After building applications for 2 decades, after building JVM performance engineering/troubleshooting tools (GCeasy, FastThread, HeapHero), I still don’t know the right answer to this question. At the same time, I believe there is no binary answer to this question as well. In this article, I would like to share my observations and experiences on this topic.
Two multi-billion dollars enterprises story
Since our JVM performance engineering/troubleshooting tools has been widely used in major enterprises, I had an opportunity to see world-class enterprise applications implementations in action. Recently I had the chance to see two hyper-growth technology companies (If I say their name everyone reading this article will know them). Both companies are headquartered in Silicon Valley. Their business is technology, so they know what they are doing when it comes to engineering. They are wall-street darlings, enjoying great valuations. Their market cap is in the magnitude of several billions of dollars. They are the poster child of modern thriving enterprises. For our conversation let’s call these two enterprises as company-A and company-B.
It immensely surprises me to see how both enterprises has adopted two extremes when it comes to memory size. Company-A has set its heap size (i.e. -Xmx) to be 250gb, whereas company-B has set its heap size to be 2gb. i.e. company-A’s heap size is 125 times larger than Company-B’s heap size. Both enterprises are confident about their memory size settings. As they say: ‘Proof is in the pudding’, both enterprises are scaling and handling billions of business-critical transactions.
This is a great experience to see both companies who are into the same business, having more or less same revenue/same market cap, located in the same geographical region, at same point in time adopting two extremes when it comes to memory size. Given this real-life experience, what is the right answer? Large size or small size memory? My conclusion is: You can succeed with either strategy if you have a good team in place.
Large memory size can be expensive
Large memory size with few instances (i.e. machines) tends to be expensive than with small memory size, a greater number of instances. Here is simple math, based on the cost of an AWS EC2 instances in US East (N. Virginia) region:
m4.16xlarge – 256GB RAM – Linux on-demand instance cost: $3.2/hour
T3a small – 2GB RAM – Linux on-demand instance cost: $0.0188/hour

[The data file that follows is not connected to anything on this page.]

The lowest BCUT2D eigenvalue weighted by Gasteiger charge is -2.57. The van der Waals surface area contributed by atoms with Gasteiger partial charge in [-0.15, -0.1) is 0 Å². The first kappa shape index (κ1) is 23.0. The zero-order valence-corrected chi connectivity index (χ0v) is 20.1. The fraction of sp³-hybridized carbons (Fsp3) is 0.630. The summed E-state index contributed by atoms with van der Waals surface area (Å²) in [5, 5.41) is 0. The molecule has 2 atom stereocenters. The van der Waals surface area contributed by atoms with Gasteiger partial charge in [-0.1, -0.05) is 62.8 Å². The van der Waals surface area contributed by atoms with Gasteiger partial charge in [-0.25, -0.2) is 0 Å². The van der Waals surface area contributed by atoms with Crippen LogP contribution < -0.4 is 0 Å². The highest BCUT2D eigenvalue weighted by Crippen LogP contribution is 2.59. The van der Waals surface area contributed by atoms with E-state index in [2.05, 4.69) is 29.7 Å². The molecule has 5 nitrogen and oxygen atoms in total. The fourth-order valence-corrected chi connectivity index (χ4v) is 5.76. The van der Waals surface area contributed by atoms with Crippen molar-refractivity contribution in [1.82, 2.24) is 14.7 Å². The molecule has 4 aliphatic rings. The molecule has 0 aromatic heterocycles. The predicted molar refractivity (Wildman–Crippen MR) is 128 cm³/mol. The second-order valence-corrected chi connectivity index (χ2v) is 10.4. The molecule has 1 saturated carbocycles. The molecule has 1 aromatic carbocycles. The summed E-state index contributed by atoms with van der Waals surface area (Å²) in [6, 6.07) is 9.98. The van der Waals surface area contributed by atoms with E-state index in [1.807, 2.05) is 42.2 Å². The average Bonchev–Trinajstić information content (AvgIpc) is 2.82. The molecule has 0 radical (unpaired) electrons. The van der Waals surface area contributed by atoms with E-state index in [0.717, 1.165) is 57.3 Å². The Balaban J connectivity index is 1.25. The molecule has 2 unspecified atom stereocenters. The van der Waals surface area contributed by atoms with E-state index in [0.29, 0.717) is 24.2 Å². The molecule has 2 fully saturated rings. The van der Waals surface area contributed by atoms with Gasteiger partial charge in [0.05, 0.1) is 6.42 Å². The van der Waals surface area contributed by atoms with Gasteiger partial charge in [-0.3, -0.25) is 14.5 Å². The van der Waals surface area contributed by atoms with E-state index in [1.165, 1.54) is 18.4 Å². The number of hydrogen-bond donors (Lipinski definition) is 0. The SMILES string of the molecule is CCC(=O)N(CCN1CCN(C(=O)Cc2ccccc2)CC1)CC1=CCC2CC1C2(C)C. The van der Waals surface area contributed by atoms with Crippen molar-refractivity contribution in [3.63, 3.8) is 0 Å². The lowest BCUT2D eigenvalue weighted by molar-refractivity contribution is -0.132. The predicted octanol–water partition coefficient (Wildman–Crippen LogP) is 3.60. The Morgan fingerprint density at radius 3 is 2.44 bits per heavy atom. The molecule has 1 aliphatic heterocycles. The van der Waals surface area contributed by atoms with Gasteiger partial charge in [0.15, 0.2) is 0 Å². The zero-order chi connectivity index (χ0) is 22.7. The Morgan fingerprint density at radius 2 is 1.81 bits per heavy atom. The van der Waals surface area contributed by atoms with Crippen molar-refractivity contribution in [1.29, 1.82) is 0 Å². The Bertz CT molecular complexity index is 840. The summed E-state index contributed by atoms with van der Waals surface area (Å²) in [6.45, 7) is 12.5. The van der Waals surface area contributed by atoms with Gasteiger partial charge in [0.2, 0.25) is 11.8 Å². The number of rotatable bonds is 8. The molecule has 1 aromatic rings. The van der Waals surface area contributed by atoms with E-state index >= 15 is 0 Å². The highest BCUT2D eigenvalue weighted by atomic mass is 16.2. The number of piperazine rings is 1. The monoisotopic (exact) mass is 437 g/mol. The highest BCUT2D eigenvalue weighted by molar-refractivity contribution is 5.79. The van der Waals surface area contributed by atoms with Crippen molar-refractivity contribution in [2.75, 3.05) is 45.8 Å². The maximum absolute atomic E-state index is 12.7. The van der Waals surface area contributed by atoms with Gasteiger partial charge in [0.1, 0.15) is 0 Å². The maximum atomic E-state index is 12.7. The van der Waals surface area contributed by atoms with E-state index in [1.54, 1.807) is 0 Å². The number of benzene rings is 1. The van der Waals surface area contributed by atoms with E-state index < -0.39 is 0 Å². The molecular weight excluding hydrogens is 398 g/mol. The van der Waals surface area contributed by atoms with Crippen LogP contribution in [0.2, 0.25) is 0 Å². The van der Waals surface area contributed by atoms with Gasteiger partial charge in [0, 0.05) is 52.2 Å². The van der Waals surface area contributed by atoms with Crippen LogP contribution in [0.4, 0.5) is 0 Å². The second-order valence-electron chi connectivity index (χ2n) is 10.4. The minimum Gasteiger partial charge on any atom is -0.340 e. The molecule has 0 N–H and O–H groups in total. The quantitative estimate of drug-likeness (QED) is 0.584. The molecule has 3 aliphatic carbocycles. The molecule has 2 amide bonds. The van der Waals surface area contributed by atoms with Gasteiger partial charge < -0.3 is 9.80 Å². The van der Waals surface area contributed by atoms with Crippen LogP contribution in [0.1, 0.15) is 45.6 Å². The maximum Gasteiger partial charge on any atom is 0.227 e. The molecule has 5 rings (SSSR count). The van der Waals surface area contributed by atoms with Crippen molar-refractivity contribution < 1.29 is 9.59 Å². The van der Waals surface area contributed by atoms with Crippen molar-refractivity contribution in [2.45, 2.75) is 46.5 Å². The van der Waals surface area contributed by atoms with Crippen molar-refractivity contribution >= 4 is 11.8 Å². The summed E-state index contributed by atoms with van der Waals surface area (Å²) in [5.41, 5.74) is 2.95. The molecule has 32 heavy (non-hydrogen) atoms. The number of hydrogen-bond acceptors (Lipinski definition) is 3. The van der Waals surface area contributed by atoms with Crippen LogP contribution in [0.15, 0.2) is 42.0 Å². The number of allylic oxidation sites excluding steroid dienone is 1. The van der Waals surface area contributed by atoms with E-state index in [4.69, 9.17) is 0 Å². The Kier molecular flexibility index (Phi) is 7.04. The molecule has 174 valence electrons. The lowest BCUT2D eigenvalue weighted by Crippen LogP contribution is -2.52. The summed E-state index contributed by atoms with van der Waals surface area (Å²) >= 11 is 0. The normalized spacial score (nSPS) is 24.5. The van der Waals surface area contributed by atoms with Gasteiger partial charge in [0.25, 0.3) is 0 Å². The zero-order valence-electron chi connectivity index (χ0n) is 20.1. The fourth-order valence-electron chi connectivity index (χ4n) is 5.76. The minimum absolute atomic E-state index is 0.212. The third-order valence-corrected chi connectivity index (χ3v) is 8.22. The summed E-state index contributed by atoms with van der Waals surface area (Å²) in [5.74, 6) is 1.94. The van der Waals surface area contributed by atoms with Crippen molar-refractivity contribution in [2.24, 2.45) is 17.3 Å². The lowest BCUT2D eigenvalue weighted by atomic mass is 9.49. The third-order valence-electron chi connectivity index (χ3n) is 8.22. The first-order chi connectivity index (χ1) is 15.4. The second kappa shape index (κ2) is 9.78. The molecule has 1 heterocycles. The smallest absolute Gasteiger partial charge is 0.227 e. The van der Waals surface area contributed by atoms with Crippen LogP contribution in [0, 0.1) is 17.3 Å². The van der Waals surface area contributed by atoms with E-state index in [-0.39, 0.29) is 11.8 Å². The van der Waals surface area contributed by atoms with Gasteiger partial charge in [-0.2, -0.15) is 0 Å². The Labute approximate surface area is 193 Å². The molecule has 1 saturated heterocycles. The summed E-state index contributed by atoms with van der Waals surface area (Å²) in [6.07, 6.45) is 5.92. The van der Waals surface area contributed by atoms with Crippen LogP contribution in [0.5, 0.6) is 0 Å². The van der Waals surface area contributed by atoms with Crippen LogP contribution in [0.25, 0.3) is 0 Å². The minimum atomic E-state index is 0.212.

So, to have capacity of 256GB RAM, we would have to get 128 ‘T3a small’ instance (i.e. 128 instances x 2GB = 256GB).
128 x T3a small – 2GB RAM – Linux on-demand instance cost: $2.4064/hour (i.e. 128 x $0.0188/hour)
It means large memory size with few instances costs $0.793/hour (i.e. $3.2 – $2.4064) more than small memory size with a lot of instances. In other words, ‘large memory size with few instances strategy is 33% more expensive .
Of course, another counter-argument can be made is: you might need fewer engineers, less electricity, less real estate if you have a smaller number of machines. Patching, upgrading servers might be easier to do as well.
In some cases, the nature of your business itself dictates the memory size of your application. Here is a real-life incident that we faced: When we built HeapHero (Heap Dump analysis tool), our tool’s memory size had to be larger than heap dump file it parses. Say suppose heap dump file size is 100gb, then HeapHero tool’s memory size must be more than 100gb. There is no choice.
Say suppose you are caching large amount (say 200gb) of data for maximizing your application’s performance, then your heap size must be more than 200gb. You will not have a choice. Thus, in some cases, the business requirement will dictate your memory size.
Performance & Troubleshooting
If your memory size is large, then typically Garbage Collection pause times will also be high. Garbage collection is a process that runs in your application to clean-up unreferenced objects in memory. If your memory size is large, then the amount of garbage in the memory will also be large. Thus, amount of time taken to clean up garbage will also be high. When garbage collection runs, it pauses your application. But there are solutions to this problem:
- You can use pauseless JVM (like ‘Azul’)
- Proper GC tuning needs to be done to reduce pause times
Similarly, if you need to troubleshoot any memory problem, you will have to capture heap dumps from the application. A heap dump is basically a file which contains all information about your application’s memory like what objects were present, what are their references, how much memory each object occupies, …. Heap dumps of large memory size application will also tend to be very large. Analyzing large size heap dumps are difficult as well. Even world’s best heap dump tools like Eclipse MAT, HeapHero have challenges in parsing heap dumps that are more than 100gb. Reproducing these problems in test lab, storing these heap dump files, sharing these heap dump files are all challenges.
Emotions comes first, Rationale next
After reading books like ‘How we decide’ written by Jonah Lehrer – I am fairly convinced that your prior experience, emotions play a key role in deciding your application’s memory size. I used to work for a major financial institution. Chief architect of this financial institution was suggesting us to run our JVMs with very large memory size, rationale he gave was: “ We used to run mainframes with very large memory size ”